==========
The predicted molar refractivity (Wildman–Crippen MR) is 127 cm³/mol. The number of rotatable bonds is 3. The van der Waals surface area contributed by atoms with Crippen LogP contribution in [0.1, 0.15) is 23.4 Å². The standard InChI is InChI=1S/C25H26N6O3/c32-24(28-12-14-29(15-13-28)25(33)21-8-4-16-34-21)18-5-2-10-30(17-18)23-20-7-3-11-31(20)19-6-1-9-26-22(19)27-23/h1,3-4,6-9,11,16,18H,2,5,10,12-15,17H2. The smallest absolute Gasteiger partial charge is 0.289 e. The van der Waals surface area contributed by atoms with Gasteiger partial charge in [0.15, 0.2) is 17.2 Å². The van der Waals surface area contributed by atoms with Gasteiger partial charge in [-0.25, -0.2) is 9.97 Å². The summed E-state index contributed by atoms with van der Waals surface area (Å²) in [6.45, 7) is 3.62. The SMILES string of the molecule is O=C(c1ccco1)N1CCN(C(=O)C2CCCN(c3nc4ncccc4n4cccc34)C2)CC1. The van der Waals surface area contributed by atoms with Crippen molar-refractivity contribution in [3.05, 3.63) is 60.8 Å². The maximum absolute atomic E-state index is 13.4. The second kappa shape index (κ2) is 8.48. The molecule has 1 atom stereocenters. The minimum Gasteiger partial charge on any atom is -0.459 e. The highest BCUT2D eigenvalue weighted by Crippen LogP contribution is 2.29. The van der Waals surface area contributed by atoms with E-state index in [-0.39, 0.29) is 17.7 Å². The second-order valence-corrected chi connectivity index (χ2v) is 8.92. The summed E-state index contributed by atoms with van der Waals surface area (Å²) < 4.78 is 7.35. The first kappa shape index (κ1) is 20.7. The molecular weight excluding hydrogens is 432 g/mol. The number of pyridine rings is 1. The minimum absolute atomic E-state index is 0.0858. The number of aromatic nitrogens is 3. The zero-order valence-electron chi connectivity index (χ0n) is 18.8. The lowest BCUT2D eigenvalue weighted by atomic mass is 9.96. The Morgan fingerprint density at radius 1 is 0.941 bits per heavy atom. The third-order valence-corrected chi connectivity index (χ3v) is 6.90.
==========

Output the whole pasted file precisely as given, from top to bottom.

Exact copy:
The predicted molar refractivity (Wildman–Crippen MR) is 127 cm³/mol. The number of rotatable bonds is 3. The van der Waals surface area contributed by atoms with Crippen LogP contribution in [0.1, 0.15) is 23.4 Å². The standard InChI is InChI=1S/C25H26N6O3/c32-24(28-12-14-29(15-13-28)25(33)21-8-4-16-34-21)18-5-2-10-30(17-18)23-20-7-3-11-31(20)19-6-1-9-26-22(19)27-23/h1,3-4,6-9,11,16,18H,2,5,10,12-15,17H2. The smallest absolute Gasteiger partial charge is 0.289 e. The van der Waals surface area contributed by atoms with Gasteiger partial charge in [0.15, 0.2) is 17.2 Å². The van der Waals surface area contributed by atoms with Gasteiger partial charge in [-0.25, -0.2) is 9.97 Å². The summed E-state index contributed by atoms with van der Waals surface area (Å²) in [6.45, 7) is 3.62. The SMILES string of the molecule is O=C(c1ccco1)N1CCN(C(=O)C2CCCN(c3nc4ncccc4n4cccc34)C2)CC1. The van der Waals surface area contributed by atoms with Crippen molar-refractivity contribution in [3.05, 3.63) is 60.8 Å². The maximum absolute atomic E-state index is 13.4. The second kappa shape index (κ2) is 8.48. The molecule has 1 atom stereocenters. The minimum Gasteiger partial charge on any atom is -0.459 e. The highest BCUT2D eigenvalue weighted by Crippen LogP contribution is 2.29. The van der Waals surface area contributed by atoms with E-state index in [-0.39, 0.29) is 17.7 Å². The second-order valence-corrected chi connectivity index (χ2v) is 8.92. The summed E-state index contributed by atoms with van der Waals surface area (Å²) < 4.78 is 7.35. The first kappa shape index (κ1) is 20.7. The molecular weight excluding hydrogens is 432 g/mol. The number of pyridine rings is 1. The minimum absolute atomic E-state index is 0.0858. The number of aromatic nitrogens is 3. The zero-order valence-electron chi connectivity index (χ0n) is 18.8. The lowest BCUT2D eigenvalue weighted by atomic mass is 9.96. The Morgan fingerprint density at radius 1 is 0.941 bits per heavy atom. The third-order valence-corrected chi connectivity index (χ3v) is 6.90.